So, these are my babies Raven (Great Dane) and Roman (Catahoula Leopard). In this post I wanted to share with you some of the ways I am practicing waste-consciousness as a dog owner.
First things first. Puppies gotta eat! Ever since adopting Raven as a one-year old puppy, I have been on the never-ending roller coaster of food allergies (common in large breed dogs) and trying to find the perfect protein fit for my girl. I am not a stranger to food trials, allergic reactions, and being at my wits end trying to figure out what to feed her– so if this is your pain, I am happy to share testimony and tips in the comments section. Things got so bad when we first moved to Los Angeles that I had to put her on a completely vegetarian diet, cooking and preparing ALL of her food. A common misconception with danes is that they’ll eat you out of house and home, which could not be further from the truth (until she became a vegetarian). Usually, because of their low metabolism and chill demeanor, my experience has been that Raven eats less than most smaller dogs (even one’s in the 20-40lb bracket). During her vegetarian year, however, I would cook pots and pots of rice, quinoa, and barley. Chop dozens of apples, bunches of broccoli, kale, spinach, peas, lentils, berries (when on sale), carrots, sweet potatoes, and a few other things. And I would do this faithfully each and every week. Despite her three square meals a day, it was hard to keep any weight on her and she was ALWAYS hungry!!! P.S. purchasing food to try also gets expensive, but with the help of my vet, I literally tried every hypoallergenic food out there!
All of this is to say– the princess is 9 years old this year and there is NO WAY I’d be willing to jeopardize her health and go back to (albeit unintentionally before) a zero-waste dog food lifestyle. That being said, I think it is pretty easy to practice conscious consumerism when selecting a holistic dog food brand. I’ll save all of the politics and preferences for how to go about doing this, but this is what we landed on with Raven. Acana is a brand I trust and I am hopeful in the coming years they may even be one of the front runners for adopting alternative, recyclable/refillable, or biodegradable packaging for their pet products. Until then, they are still worth every penny to us because Raven is happy and healthy and I am not cooking for my dog every day!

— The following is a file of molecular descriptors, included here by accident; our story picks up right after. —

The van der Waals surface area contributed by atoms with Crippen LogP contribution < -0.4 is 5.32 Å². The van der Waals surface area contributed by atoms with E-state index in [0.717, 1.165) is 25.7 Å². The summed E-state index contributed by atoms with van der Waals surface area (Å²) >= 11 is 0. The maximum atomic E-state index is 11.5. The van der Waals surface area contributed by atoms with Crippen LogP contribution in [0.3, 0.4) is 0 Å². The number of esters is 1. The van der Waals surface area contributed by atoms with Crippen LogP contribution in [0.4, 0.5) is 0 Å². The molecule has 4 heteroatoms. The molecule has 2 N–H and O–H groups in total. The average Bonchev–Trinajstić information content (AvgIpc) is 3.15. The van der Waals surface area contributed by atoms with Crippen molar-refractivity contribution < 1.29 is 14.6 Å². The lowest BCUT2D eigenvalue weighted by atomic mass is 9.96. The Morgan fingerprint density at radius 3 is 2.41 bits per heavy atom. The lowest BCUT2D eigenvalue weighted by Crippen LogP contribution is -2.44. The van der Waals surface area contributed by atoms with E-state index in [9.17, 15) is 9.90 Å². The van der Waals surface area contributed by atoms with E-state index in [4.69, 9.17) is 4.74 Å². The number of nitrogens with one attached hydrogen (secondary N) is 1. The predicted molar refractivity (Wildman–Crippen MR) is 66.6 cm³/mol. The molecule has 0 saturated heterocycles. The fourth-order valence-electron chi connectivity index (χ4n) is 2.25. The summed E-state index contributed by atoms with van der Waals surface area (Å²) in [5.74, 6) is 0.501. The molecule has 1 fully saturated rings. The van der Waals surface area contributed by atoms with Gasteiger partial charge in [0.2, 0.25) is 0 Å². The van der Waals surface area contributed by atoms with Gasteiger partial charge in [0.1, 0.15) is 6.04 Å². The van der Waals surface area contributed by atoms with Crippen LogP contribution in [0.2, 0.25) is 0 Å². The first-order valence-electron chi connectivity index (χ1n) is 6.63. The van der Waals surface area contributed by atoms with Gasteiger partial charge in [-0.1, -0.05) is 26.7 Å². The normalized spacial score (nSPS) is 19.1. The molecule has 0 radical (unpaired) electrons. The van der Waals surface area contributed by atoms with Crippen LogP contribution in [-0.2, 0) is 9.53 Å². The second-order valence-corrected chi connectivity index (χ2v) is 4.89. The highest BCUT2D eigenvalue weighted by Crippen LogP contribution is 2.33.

Check them out: http://www.acana.com
Raven has alway done better on fish proteins, so we feed her the Acana Pacific, which is one of their Regional Dog Foods (Canadian Salmon, Herring, and Flounder). This dog food is made with fresh (never frozen) ingredients and also passes human consumption tests.
If you are still interested in transitioning your pets to zero-waste feeding, good for you! Here are some resources that might make that transition easier. Things like Raw Food Dog Feeding, and Vegan Dog Feeding are more and more common.
There may be better things out there, but this can help get you oriented.
Full disclaimer: I have never been a big proponent of “treat-training” dogs. In my opinion, in fosters food motivation and food aggression which can lead to annoying habits such as begging and selective obedience. These opinions aside, I LOVE to spoil my dogs, so it is tough not giving them love in the form of food all the time. Bottom line is– Corey and I don’t treat very often– a big part of that has been because dog treats are toxic waste (period). I invest too much energy, love, and money into these precious goobers to being feeding them pure garbage (that I have to pay for).
That all being said, I did learn a thing or two while Raven was a vegetarian about what human foods dogs can eat that can be used as a treat and also to boost their health. If you are pursuing a zero-waste and/or waste-conscious lifestyle, there is a triple bonus: fruit & veggie scraps become dog treats! Here are some things that do not make it to our compost, because I treat them to the pups when I’m in the kitchen:
- carrot bits & peelings
- bruised or moldy strawberries
- apple peels & cores (seeds removed)
- kale & collard green stems (they like leaves too, but those we eat!)
- peanut & nut butters (check in small amounts, Roman actually has an allergy to peanuts)
- berries of all sorts: fresh or frozen (I feed bruised or moldy blueberries, blackberries, and raspberries)
- pomegranate seeds
- broccoli stems
- cauliflower stems